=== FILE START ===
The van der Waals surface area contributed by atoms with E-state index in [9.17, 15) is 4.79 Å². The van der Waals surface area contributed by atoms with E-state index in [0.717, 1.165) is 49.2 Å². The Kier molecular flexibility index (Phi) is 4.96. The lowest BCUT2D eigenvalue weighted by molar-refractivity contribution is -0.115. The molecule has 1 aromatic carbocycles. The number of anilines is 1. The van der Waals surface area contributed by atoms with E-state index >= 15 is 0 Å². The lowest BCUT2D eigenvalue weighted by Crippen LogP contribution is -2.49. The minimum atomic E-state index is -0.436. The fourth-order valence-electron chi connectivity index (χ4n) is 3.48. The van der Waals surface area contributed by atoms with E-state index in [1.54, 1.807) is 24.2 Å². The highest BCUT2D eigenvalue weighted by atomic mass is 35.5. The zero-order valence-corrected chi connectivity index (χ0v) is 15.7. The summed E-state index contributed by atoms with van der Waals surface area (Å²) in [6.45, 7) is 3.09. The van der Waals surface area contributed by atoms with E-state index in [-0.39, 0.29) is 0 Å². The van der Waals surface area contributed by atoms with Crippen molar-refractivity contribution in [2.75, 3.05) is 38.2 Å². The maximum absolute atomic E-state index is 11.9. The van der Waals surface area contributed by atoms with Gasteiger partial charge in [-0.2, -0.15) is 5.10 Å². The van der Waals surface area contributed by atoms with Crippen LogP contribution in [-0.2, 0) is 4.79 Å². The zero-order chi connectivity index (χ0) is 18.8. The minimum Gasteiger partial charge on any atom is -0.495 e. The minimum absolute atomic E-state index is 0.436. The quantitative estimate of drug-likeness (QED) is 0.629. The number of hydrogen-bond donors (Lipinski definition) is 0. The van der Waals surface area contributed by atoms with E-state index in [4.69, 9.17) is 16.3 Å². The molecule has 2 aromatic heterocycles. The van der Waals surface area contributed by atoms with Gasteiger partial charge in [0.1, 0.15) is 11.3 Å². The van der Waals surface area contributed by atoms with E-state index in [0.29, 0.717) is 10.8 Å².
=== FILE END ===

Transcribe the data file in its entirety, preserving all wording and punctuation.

The van der Waals surface area contributed by atoms with E-state index in [9.17, 15) is 4.79 Å². The van der Waals surface area contributed by atoms with E-state index in [0.717, 1.165) is 49.2 Å². The Kier molecular flexibility index (Phi) is 4.96. The lowest BCUT2D eigenvalue weighted by molar-refractivity contribution is -0.115. The molecule has 1 aromatic carbocycles. The number of anilines is 1. The van der Waals surface area contributed by atoms with E-state index >= 15 is 0 Å². The lowest BCUT2D eigenvalue weighted by Crippen LogP contribution is -2.49. The minimum atomic E-state index is -0.436. The fourth-order valence-electron chi connectivity index (χ4n) is 3.48. The van der Waals surface area contributed by atoms with E-state index in [1.54, 1.807) is 24.2 Å². The highest BCUT2D eigenvalue weighted by atomic mass is 35.5. The zero-order valence-corrected chi connectivity index (χ0v) is 15.7. The summed E-state index contributed by atoms with van der Waals surface area (Å²) in [6.45, 7) is 3.09. The van der Waals surface area contributed by atoms with E-state index in [-0.39, 0.29) is 0 Å². The van der Waals surface area contributed by atoms with Crippen molar-refractivity contribution in [2.75, 3.05) is 38.2 Å². The maximum absolute atomic E-state index is 11.9. The van der Waals surface area contributed by atoms with Gasteiger partial charge in [-0.2, -0.15) is 5.10 Å². The van der Waals surface area contributed by atoms with Crippen LogP contribution in [-0.2, 0) is 4.79 Å². The zero-order chi connectivity index (χ0) is 18.8. The minimum Gasteiger partial charge on any atom is -0.495 e. The minimum absolute atomic E-state index is 0.436. The quantitative estimate of drug-likeness (QED) is 0.629. The number of hydrogen-bond donors (Lipinski definition) is 0. The van der Waals surface area contributed by atoms with E-state index in [4.69, 9.17) is 16.3 Å². The molecule has 2 aromatic heterocycles. The van der Waals surface area contributed by atoms with Gasteiger partial charge in [0.1, 0.15) is 11.3 Å². The van der Waals surface area contributed by atoms with E-state index in [0.29, 0.717) is 10.8 Å².